Children with flat feet often have pain when they run. The pain serverely hinders their athletic ability, something that's important to many boys. They still play sports, but they aren't as fast and end up limping after a while. The pain isn't directly in the bottom of the foot. If I recall correctly, the pain is in the growth plate near the ankle, back of the ankle or just above ankle on the leg. Serious problems can occure if the growth plate is continually aggrevated and inflamed. Permanent damage to the growth plate is possible.

My son has flat feet and his life was greatly improved by getting orthopedic inserts specially made for his feet by a podiatrist. Don't just buy them off the rack. Don't have anyone but a podiatrist make them. It's VERY expensive but well worth it.

We always had a hard time finding shoes that fit him because his feet were so wide. It turns out that his feet aren't wide when his arch is corrected. Letting the feet stay flat, flattens out the feet to make them wider than they really are. It's so much easier to buy shoes now with orthopedic inserts!

As for the military, recruiters from all branches have told us that flat feet are accepted into the military because it's a condition that can be corrected with orthopedic inserts.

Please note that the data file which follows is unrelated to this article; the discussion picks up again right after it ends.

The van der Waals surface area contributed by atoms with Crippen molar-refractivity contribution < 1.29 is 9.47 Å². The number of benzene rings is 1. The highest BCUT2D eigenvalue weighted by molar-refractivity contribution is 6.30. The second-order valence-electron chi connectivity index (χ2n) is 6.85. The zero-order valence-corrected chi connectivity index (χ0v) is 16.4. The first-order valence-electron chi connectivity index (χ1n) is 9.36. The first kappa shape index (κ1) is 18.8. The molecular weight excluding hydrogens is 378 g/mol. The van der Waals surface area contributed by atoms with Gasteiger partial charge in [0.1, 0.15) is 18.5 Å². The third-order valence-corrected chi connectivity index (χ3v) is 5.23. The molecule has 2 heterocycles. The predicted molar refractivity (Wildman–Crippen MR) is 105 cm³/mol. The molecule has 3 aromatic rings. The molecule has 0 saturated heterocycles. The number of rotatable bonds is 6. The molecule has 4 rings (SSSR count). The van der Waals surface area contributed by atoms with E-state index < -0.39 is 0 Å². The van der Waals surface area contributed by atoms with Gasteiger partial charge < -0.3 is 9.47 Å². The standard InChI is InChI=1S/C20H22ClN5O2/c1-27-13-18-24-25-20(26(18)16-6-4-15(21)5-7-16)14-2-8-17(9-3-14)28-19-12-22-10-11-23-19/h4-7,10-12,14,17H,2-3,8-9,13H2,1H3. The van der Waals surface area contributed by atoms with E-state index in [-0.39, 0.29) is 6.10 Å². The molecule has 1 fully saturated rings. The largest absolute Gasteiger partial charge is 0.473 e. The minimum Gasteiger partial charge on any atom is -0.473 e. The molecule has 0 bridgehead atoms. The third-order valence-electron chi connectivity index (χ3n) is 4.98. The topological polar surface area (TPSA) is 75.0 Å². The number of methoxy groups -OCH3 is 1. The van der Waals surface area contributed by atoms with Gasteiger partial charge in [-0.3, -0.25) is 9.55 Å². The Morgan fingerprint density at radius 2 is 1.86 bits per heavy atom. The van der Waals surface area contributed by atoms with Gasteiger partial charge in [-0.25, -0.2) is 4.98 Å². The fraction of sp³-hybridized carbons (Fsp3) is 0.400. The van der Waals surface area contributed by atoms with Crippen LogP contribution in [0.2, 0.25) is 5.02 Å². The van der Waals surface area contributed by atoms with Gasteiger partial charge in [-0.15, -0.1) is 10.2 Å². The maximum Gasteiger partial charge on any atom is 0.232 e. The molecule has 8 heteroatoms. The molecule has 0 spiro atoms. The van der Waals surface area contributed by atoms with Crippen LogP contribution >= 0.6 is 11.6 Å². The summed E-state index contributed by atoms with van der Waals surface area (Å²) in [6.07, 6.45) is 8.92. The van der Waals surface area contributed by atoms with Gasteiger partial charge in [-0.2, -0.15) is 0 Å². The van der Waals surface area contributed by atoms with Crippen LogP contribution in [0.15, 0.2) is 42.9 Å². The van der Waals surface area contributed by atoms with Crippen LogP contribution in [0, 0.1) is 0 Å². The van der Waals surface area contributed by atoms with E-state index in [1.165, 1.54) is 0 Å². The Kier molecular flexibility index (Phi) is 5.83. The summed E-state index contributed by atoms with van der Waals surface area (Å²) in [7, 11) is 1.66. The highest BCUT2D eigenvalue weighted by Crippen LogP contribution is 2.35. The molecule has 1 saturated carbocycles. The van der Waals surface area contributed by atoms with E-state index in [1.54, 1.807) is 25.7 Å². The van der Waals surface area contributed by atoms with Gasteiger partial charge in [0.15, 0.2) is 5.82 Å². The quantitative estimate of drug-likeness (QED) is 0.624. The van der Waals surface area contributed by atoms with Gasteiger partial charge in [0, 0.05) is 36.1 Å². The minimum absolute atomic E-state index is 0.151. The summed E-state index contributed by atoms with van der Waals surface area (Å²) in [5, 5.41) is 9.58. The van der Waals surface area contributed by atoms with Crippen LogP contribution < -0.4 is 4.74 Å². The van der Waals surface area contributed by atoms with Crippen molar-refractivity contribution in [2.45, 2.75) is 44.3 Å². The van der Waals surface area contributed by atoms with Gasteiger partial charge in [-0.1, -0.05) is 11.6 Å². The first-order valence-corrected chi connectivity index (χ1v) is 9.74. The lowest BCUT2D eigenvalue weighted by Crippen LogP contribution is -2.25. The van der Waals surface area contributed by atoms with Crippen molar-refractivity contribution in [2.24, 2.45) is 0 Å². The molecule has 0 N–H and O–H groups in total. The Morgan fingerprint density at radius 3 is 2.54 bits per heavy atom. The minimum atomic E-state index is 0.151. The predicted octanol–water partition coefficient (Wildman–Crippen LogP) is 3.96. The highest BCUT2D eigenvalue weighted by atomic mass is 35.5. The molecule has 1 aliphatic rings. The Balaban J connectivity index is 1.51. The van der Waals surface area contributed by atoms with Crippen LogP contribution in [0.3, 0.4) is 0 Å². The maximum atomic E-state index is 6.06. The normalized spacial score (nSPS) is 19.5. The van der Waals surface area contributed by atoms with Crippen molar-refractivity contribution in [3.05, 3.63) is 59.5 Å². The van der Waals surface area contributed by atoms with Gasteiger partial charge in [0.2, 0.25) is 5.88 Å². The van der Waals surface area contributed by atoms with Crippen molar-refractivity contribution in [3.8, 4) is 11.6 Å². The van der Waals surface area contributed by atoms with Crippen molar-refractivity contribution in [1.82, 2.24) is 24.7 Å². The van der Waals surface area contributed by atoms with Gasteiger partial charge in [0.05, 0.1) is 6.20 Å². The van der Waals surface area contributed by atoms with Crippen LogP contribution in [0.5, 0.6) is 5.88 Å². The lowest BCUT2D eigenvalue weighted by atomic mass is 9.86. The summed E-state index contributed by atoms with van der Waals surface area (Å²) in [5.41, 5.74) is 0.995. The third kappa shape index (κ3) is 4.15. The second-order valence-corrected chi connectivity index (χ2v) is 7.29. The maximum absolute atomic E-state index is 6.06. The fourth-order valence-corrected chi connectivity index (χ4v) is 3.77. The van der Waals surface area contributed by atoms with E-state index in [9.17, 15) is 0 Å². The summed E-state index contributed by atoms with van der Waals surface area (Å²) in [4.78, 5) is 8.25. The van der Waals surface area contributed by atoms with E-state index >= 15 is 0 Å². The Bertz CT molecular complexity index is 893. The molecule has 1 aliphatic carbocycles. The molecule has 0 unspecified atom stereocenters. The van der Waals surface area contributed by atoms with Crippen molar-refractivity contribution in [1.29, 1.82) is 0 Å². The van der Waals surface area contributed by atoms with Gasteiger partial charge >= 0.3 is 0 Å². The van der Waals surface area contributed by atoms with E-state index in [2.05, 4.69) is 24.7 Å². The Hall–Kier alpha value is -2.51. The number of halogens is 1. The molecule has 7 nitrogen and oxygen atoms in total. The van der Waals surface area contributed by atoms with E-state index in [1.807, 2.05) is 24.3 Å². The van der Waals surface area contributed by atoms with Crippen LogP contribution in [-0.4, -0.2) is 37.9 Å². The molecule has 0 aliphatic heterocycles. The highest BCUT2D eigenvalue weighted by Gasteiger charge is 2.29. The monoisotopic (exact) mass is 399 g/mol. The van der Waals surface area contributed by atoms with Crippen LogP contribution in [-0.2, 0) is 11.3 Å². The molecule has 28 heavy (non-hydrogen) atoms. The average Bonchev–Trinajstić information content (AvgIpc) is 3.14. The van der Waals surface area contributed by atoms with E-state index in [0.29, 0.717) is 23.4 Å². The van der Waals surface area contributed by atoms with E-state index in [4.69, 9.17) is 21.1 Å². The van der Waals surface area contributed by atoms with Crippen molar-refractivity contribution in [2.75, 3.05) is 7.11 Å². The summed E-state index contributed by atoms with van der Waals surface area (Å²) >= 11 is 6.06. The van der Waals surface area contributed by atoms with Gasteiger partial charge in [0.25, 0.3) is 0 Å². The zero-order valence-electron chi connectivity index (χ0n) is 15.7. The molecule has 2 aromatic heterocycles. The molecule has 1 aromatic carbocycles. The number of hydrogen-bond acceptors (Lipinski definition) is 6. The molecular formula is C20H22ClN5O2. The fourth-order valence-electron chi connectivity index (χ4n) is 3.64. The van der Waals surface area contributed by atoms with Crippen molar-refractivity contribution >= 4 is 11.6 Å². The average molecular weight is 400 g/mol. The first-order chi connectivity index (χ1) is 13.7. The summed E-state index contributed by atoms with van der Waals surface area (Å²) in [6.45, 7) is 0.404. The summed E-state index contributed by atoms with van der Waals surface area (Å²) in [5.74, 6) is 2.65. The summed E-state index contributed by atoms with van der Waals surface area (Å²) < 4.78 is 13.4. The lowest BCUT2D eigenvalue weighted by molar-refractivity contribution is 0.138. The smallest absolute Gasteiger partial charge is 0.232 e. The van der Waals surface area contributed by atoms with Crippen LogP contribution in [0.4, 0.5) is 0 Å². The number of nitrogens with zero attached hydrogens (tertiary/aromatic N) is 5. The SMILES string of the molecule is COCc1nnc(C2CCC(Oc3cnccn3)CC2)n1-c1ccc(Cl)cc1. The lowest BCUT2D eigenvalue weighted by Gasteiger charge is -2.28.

Orthopedic inserts won't permanently correct an arch (like it seems the OP was hoping). They merely provide support to the arch of the foot when worn.
Actually, you are both right...

There are two types of flat feet....flexible and rigid...

Flexible flat feet don't require treatment, and in fact treatment with orthotics might aggravate what is normally an asymptomatic condition...

Rigid flat feet, which it sounds like you had, is best served by treatment like you suggest.
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Old 06-03-2009, 11:11 AM
 
Location: Wethersfield, CT
1,268 posts, read 3,460,580 times
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I have flat feet. Shoes with arch insoles hurt me after a while. Even certain sneakers. I also walk tip-toed - always have. I don't know if this is due to the fact of my flat feet, or that I was born with a hip condition and was in a body cast as a baby until i was over a year old. I also notice now that i'm in my 30's, I cannot wear heals anymore. Also, when I'm using the elliptical machine at the gym, my toes become numb and hurt.